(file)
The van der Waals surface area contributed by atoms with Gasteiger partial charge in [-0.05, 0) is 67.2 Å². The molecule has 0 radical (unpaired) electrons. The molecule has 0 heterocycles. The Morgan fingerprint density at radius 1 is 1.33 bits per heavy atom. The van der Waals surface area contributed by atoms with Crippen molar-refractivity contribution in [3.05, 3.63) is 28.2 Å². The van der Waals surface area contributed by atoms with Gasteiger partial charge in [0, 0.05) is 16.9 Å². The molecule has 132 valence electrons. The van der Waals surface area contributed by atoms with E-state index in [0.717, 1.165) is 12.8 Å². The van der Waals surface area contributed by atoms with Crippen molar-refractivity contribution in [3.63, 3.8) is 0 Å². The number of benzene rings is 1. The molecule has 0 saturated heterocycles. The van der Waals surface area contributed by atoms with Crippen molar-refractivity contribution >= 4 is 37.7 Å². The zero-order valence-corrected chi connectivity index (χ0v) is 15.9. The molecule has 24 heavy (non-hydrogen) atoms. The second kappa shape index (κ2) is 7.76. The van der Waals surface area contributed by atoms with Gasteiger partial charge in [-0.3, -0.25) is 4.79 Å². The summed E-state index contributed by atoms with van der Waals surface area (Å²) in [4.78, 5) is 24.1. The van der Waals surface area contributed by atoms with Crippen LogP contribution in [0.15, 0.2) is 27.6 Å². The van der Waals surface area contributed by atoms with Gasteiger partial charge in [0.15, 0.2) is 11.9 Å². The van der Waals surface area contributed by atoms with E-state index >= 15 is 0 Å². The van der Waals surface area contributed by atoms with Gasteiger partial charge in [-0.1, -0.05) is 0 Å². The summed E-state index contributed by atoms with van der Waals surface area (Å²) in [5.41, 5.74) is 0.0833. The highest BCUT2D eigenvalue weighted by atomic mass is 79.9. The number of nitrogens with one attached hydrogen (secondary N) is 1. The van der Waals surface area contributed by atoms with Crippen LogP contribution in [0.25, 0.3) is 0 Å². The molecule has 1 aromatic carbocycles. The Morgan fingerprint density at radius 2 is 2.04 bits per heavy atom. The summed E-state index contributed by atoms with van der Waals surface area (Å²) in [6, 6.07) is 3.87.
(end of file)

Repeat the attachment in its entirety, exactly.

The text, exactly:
The van der Waals surface area contributed by atoms with Gasteiger partial charge in [-0.05, 0) is 67.2 Å². The molecule has 0 radical (unpaired) electrons. The molecule has 0 heterocycles. The Morgan fingerprint density at radius 1 is 1.33 bits per heavy atom. The van der Waals surface area contributed by atoms with Crippen molar-refractivity contribution in [3.05, 3.63) is 28.2 Å². The van der Waals surface area contributed by atoms with Gasteiger partial charge in [0, 0.05) is 16.9 Å². The molecule has 132 valence electrons. The van der Waals surface area contributed by atoms with E-state index in [0.717, 1.165) is 12.8 Å². The van der Waals surface area contributed by atoms with Crippen molar-refractivity contribution in [3.63, 3.8) is 0 Å². The number of benzene rings is 1. The molecule has 0 saturated heterocycles. The van der Waals surface area contributed by atoms with Crippen molar-refractivity contribution >= 4 is 37.7 Å². The zero-order valence-corrected chi connectivity index (χ0v) is 15.9. The molecule has 24 heavy (non-hydrogen) atoms. The second kappa shape index (κ2) is 7.76. The van der Waals surface area contributed by atoms with Gasteiger partial charge in [-0.3, -0.25) is 4.79 Å². The summed E-state index contributed by atoms with van der Waals surface area (Å²) in [4.78, 5) is 24.1. The van der Waals surface area contributed by atoms with Crippen LogP contribution in [0.15, 0.2) is 27.6 Å². The van der Waals surface area contributed by atoms with Gasteiger partial charge in [0.15, 0.2) is 11.9 Å². The van der Waals surface area contributed by atoms with E-state index >= 15 is 0 Å². The van der Waals surface area contributed by atoms with Gasteiger partial charge in [-0.1, -0.05) is 0 Å². The summed E-state index contributed by atoms with van der Waals surface area (Å²) in [5.41, 5.74) is 0.0833. The highest BCUT2D eigenvalue weighted by atomic mass is 79.9. The number of nitrogens with one attached hydrogen (secondary N) is 1. The van der Waals surface area contributed by atoms with Crippen LogP contribution in [0.25, 0.3) is 0 Å². The molecule has 1 aromatic carbocycles. The Morgan fingerprint density at radius 2 is 2.04 bits per heavy atom. The summed E-state index contributed by atoms with van der Waals surface area (Å²) in [6, 6.07) is 3.87.